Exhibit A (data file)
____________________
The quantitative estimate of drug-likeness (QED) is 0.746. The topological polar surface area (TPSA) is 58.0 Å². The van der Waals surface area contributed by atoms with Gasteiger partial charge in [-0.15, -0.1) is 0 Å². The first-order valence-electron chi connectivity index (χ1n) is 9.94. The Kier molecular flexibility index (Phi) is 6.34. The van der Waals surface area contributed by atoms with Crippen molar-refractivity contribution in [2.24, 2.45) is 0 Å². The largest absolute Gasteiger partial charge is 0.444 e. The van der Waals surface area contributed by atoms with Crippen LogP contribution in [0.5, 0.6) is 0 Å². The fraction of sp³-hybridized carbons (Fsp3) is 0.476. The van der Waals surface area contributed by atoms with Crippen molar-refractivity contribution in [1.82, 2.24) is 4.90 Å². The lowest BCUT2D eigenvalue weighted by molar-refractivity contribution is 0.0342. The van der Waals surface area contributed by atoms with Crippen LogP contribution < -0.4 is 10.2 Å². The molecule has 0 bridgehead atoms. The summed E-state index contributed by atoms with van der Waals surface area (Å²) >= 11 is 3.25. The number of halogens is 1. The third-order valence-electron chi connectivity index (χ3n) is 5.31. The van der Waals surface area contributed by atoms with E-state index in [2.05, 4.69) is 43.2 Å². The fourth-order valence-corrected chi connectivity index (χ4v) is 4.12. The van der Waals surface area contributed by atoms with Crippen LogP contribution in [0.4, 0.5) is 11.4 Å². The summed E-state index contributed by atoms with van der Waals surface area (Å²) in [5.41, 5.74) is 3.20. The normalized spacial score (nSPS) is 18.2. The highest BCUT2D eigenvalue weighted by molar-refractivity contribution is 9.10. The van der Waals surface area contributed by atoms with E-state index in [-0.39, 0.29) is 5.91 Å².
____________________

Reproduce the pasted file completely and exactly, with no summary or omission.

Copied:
The quantitative estimate of drug-likeness (QED) is 0.746. The topological polar surface area (TPSA) is 58.0 Å². The van der Waals surface area contributed by atoms with Gasteiger partial charge in [-0.15, -0.1) is 0 Å². The first-order valence-electron chi connectivity index (χ1n) is 9.94. The Kier molecular flexibility index (Phi) is 6.34. The van der Waals surface area contributed by atoms with Crippen molar-refractivity contribution in [2.24, 2.45) is 0 Å². The largest absolute Gasteiger partial charge is 0.444 e. The van der Waals surface area contributed by atoms with Crippen LogP contribution in [0.5, 0.6) is 0 Å². The fraction of sp³-hybridized carbons (Fsp3) is 0.476. The van der Waals surface area contributed by atoms with Crippen molar-refractivity contribution in [1.82, 2.24) is 4.90 Å². The lowest BCUT2D eigenvalue weighted by molar-refractivity contribution is 0.0342. The van der Waals surface area contributed by atoms with Crippen LogP contribution < -0.4 is 10.2 Å². The molecule has 0 bridgehead atoms. The summed E-state index contributed by atoms with van der Waals surface area (Å²) >= 11 is 3.25. The number of halogens is 1. The third-order valence-electron chi connectivity index (χ3n) is 5.31. The van der Waals surface area contributed by atoms with E-state index in [2.05, 4.69) is 43.2 Å². The fourth-order valence-corrected chi connectivity index (χ4v) is 4.12. The van der Waals surface area contributed by atoms with Crippen LogP contribution in [0.4, 0.5) is 11.4 Å². The summed E-state index contributed by atoms with van der Waals surface area (Å²) in [5.41, 5.74) is 3.20. The normalized spacial score (nSPS) is 18.2. The highest BCUT2D eigenvalue weighted by molar-refractivity contribution is 9.10. The van der Waals surface area contributed by atoms with E-state index in [-0.39, 0.29) is 5.91 Å².